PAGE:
(The Center Square) – Staffing issues were at the forefront of a House subject matter hearing Wednesday on the current state of Illinois nursing homes.
According to the National Center for Assisted Living, 86% of nursing homes and 77% of assisted living providers said their workforce situation has gotten worse over the last 3 months. The group also report that 58% of nursing homes limited new admissions due to worker shortages.
“We are desperate for staff, and I will say it again, there is a staffing crisis, and that staffing crisis could be worse very soon,” said Matt Pickering, executive director of the Health Care Council of Illinois.
Pickering believes the vaccination mandate for workers in congregate facilitates in Illinois may drive some people out of the industry. A majority of workers have been hesitant to get the shot. At one nursing and rehabilitation center in South Shore, the state’s website shows less than 1% of staffers are vaccinated.
According to the latest figures from the AARP COVID-19 dashboard, 31% of Illinois nursing homes have a vaccination rate of at least 75% for staff.
Rep. Lakeshia Collins, D-Chicago, a former health card worker, said facilities need to avoid hiring expensive outside help when workers quit or go on strike.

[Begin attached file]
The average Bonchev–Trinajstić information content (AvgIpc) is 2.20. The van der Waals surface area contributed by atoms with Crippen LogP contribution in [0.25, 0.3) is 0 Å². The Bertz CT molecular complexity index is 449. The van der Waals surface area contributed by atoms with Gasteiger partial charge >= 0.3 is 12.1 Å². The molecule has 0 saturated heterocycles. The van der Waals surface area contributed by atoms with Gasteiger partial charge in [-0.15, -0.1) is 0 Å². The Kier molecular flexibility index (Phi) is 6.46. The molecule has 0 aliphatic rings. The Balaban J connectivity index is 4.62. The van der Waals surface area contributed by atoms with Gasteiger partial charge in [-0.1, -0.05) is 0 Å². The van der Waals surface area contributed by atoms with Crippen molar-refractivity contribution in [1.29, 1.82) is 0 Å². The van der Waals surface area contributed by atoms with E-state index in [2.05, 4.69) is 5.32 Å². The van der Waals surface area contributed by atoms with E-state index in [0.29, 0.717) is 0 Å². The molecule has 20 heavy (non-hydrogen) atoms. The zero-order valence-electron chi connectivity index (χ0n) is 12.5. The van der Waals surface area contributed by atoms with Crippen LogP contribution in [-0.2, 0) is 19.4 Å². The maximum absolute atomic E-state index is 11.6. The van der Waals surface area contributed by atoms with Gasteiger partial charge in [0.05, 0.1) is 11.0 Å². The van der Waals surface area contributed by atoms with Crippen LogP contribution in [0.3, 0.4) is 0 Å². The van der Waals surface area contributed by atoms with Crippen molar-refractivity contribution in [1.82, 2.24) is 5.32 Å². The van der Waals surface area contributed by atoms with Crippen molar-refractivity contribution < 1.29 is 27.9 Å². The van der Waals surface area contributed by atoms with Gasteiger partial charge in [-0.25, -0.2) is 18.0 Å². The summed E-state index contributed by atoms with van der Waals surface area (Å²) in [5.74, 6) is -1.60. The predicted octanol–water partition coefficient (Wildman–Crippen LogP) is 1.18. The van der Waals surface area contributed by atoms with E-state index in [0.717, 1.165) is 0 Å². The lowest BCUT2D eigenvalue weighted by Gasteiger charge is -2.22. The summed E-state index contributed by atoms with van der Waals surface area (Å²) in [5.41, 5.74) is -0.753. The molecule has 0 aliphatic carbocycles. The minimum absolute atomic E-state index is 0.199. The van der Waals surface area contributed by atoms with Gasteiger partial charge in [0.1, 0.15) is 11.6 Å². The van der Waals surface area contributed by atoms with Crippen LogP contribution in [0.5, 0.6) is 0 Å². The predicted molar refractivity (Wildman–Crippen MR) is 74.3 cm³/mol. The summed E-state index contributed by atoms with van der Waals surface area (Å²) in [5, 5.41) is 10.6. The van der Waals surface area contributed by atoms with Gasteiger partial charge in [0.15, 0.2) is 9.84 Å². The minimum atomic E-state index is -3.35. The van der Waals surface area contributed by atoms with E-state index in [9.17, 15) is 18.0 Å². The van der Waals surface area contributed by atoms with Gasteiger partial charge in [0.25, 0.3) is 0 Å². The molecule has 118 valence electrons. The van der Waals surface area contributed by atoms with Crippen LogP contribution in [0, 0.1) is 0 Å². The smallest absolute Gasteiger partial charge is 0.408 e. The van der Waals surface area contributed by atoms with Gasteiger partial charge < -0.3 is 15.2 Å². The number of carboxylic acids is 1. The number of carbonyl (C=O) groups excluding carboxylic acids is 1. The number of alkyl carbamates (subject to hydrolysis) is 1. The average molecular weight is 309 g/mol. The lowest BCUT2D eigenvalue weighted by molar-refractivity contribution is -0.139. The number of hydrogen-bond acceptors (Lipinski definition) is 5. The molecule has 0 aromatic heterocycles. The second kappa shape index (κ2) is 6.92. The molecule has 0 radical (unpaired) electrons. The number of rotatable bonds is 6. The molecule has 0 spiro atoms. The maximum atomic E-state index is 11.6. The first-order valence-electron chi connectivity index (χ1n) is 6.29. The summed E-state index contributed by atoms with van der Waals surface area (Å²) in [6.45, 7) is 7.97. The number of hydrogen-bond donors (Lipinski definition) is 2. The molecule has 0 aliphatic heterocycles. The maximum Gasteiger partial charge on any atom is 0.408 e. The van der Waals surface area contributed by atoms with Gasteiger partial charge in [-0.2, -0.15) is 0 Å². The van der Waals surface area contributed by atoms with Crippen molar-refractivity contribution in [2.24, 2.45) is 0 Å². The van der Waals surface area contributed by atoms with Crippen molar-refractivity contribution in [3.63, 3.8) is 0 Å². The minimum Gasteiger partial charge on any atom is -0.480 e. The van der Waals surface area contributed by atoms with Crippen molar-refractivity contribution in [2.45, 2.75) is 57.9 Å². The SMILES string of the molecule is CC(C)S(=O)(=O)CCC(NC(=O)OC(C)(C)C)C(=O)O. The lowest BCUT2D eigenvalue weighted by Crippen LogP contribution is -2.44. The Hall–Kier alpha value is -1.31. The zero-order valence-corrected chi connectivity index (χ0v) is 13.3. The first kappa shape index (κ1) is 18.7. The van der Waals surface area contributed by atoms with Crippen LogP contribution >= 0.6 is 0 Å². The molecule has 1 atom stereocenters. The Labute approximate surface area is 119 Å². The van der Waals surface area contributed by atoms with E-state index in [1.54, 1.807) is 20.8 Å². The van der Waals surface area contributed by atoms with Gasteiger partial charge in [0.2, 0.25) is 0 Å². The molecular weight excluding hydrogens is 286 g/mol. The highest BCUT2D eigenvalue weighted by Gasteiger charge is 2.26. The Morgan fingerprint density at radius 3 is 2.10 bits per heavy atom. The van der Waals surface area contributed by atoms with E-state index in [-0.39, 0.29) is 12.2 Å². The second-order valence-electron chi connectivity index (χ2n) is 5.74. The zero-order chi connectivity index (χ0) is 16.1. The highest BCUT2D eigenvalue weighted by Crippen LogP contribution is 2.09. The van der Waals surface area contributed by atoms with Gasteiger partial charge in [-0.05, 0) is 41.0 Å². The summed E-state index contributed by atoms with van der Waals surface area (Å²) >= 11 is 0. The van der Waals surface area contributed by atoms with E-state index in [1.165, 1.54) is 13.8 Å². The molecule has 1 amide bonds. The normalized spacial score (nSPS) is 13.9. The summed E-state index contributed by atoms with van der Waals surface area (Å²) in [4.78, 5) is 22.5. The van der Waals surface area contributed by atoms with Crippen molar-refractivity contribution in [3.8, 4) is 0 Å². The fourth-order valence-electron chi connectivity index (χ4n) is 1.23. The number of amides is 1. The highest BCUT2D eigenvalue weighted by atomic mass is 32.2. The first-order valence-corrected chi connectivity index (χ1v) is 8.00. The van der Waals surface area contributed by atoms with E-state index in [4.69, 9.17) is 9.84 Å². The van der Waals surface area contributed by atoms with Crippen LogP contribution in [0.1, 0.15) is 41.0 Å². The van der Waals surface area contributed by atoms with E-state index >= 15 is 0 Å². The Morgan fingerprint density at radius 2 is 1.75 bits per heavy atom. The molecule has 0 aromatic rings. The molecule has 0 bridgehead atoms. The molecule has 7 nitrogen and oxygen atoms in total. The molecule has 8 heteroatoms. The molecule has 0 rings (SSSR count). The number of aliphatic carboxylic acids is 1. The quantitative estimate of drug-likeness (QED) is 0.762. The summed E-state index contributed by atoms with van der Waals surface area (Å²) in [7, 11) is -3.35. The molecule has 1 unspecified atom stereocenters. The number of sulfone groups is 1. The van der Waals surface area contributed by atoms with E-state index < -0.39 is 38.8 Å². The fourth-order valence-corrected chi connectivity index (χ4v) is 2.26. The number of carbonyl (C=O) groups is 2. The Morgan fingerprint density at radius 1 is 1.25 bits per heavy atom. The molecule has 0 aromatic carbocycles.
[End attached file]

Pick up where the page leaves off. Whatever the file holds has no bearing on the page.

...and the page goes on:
“You use agencies, and you hold out for as long as you can, and you know that its costing you money, so why don’t you just use that money to retain those workers” said Collins.
The understaffing issues were addressed by Illinois lawmakers in 2019. A law allows IDPH to fine nursing homes that don’t meet the required 2 ½ hours of direct daily nursing care for residents.
The NCAL reports 78% of nursing homes and 71% of assisted living facilities are concerned that workforce challenges might force them to close.
“The survey demonstrates the severe workforce challenges long-term care providers are facing due to the COVID-19 pandemic,” said Mark Parkinson, CEO of NCAL. “”Lawmakers across the country must prioritize long-term care and that begins with providing resources to address workforce challenges. When facilities have the means to offer competitive wages and training programs, workers will follow.”